NIMV probably produces improvements in daytime blood gases through a number of mechanisms, including resting of the respiratory muscles, and a resetting of the respiratory drive. It was hypothesized that the nocturnal use of NIMV might prevent episodes of sleep-disordered breathing, reduce associated arousals, and improve the quality of sleep. In addition, NIMV during sleep would ameliorate nocturnal hypoventilation, leading to a downward resetting of the respiratory center's sensitivity to carbon dioxide. As a consequence, daytime gas exchange would improve, and the improved sleep quality would have a favorable impact on daytime function and quality of life. Elliot et al. (68) evaluated eight patients with severe COPD, six of whom had a reduction in daytime PaO2 when treated with nocturnal nasal ventilation using a portable volume ventilator for six months. These patients had improved sleep quality and there was a significant correlation between the drop in PaCO2 and the ventilatory response to CO2, suggesting an increase in respiratory drive (69). In a controlled three-month crossover trial, Meecham-Jones (65) studied 18 patients receiving nasal bilevel positive airway pressure ventilation. Patients receiving NIMV had significant reductions in daytime PaCO2, and the frequent oxygen desaturations and episodes of hypoventilation that occurred during control nights were ameliorated by NIMV. The authors concluded that NIMV improved sleep quality and nocturnal gas exchange, and that these benefits enhanced quality of life. Most of the papers published in the literature on the long-term efficacy of NIMV in patients with chronic hypercapnic respiratory failure do not have the effect of NIMV on sleep quality or the pattern of breathing during sleep (70). When the decision to initiate long-term NIMV is made, the ventilatory parameters to use during night-time are mainly decided according to the patient's tolerance when they are awake and records of diurnal arterial blood gases. However, the scenario during sleep may change considerably. Teschler et al. (71) studied the effect of mouth leak, very common on NIMV while asleep, on effectiveness of nasal bilevel ventila-tory assistance and on sleep architecture. These investigators found that when the mouth was taped closed during nocturnal NIMV there was a significant reduction of transcutaneous carbon dioxide and a significant improvement of sleep quality as demonstrated by a reduction in arousal index and an increase in the amount of REM sleep. Finally, the effect of NIMV on sleep quality and improvement of gas exchange is also dependent on patient/ventilator interaction. Indeed, stable patients receiving nocturnal NIMV for chronic sleep hypoventilation or chronic hypercapnic respiratory failure may have a poor nocturnal gas exchange and disturbed sleep when the patient/ ventilator interaction is not optimal, as was demonstrated by the presence of ineffective inspiratory efforts (72,73). Sleep quality and gas exchange improved after adjusting the ventilatory parameter according to a more physiological setting (Fig. 3).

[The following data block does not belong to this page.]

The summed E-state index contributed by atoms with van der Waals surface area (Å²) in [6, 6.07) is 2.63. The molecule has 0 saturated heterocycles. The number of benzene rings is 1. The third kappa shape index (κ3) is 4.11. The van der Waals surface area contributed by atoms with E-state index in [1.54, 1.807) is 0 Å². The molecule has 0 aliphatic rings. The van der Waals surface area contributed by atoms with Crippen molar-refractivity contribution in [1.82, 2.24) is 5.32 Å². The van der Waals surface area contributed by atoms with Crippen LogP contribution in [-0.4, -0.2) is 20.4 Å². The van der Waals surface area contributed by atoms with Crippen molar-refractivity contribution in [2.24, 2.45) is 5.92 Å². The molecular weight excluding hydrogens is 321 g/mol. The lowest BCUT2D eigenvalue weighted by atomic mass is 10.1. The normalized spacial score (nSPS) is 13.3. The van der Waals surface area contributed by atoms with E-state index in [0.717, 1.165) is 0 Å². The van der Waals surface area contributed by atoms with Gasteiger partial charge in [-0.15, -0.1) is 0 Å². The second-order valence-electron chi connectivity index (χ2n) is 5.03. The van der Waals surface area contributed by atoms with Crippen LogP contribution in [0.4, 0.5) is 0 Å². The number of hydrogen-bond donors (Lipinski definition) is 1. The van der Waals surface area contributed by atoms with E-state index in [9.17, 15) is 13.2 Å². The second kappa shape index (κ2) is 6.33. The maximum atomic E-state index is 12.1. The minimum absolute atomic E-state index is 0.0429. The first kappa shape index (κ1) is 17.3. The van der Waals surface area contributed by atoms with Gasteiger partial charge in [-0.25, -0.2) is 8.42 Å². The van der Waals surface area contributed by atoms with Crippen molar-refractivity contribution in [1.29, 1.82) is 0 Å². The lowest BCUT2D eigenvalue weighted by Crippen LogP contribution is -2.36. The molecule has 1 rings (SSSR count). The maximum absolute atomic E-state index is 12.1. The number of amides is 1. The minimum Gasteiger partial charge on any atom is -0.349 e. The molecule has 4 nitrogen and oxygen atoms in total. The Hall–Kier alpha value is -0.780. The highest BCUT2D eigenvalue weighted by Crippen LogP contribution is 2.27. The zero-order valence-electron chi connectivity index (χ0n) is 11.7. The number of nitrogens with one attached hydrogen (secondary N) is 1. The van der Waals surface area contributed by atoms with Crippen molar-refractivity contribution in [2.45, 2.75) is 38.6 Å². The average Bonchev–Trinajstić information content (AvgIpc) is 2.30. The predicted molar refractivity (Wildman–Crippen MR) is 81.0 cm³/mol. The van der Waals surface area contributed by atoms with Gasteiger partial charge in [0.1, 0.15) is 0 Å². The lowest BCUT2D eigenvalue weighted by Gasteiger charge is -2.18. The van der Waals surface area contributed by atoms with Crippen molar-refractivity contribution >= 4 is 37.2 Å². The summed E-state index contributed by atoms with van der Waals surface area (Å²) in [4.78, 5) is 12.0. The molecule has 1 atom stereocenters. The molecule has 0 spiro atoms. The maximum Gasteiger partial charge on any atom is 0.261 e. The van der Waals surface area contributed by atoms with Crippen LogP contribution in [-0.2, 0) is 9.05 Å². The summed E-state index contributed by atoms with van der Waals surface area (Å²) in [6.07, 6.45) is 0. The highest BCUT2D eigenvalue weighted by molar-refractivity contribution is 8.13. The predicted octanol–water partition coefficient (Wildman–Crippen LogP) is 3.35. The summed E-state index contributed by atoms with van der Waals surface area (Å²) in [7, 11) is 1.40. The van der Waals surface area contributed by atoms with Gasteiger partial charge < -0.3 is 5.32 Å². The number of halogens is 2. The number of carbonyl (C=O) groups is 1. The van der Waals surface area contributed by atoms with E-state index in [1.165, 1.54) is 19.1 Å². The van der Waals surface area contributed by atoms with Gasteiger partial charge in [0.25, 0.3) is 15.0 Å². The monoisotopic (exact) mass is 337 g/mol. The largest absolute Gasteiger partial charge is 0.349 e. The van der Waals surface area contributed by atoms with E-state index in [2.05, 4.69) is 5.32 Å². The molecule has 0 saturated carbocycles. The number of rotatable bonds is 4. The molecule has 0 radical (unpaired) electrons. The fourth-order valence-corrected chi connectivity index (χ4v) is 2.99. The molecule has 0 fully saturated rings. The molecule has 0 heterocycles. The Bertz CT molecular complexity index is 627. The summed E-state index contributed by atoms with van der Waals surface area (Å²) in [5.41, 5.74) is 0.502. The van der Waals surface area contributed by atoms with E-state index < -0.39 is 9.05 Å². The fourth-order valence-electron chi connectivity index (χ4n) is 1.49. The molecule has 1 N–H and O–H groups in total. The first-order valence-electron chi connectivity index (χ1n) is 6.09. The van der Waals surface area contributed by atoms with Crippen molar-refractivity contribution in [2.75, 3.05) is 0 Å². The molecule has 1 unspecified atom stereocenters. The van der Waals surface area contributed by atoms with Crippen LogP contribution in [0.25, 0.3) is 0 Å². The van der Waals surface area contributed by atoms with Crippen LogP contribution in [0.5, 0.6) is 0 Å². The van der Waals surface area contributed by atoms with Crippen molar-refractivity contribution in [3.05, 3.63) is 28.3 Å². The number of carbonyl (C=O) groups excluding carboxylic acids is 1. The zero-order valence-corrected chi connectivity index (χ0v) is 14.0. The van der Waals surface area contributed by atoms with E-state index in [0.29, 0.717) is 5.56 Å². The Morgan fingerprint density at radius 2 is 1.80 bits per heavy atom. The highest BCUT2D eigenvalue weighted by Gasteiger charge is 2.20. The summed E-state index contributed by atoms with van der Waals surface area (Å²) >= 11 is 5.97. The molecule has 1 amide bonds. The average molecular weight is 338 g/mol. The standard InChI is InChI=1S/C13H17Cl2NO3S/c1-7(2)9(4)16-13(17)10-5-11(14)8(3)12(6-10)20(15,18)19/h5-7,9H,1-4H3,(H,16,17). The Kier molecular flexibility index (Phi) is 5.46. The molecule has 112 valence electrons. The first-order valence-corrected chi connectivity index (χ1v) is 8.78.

At the moment, long-term oxygen therapy is the first-line treatment of COPD patients who are hypoxemic during the night but NIMV may become more important in the future. More studies are necessary to understand the true effect of NIMV on sleep quality and control of breathing during sleep. Until the mechanisms to explain the benefit of NIMV in COPD patients are better known, the indications, ideal ventilator settings, and expected response will remain unclear. The decision to start home NIMV during sleep should be individually defined on the basis of clinical and physiological response to a preliminary trial (74).

Sleeping Sanctuary

Sleeping Sanctuary

Salvation For The Sleep Deprived The Ultimate Guide To Sleeping, Napping, Resting And  Restoring Your Energy. Of the many things that we do just instinctively and do not give much  of a thought to, sleep is probably the most prominent one. Most of us sleep only because we have to. We sleep because we cannot stay awake all 24 hours in the day.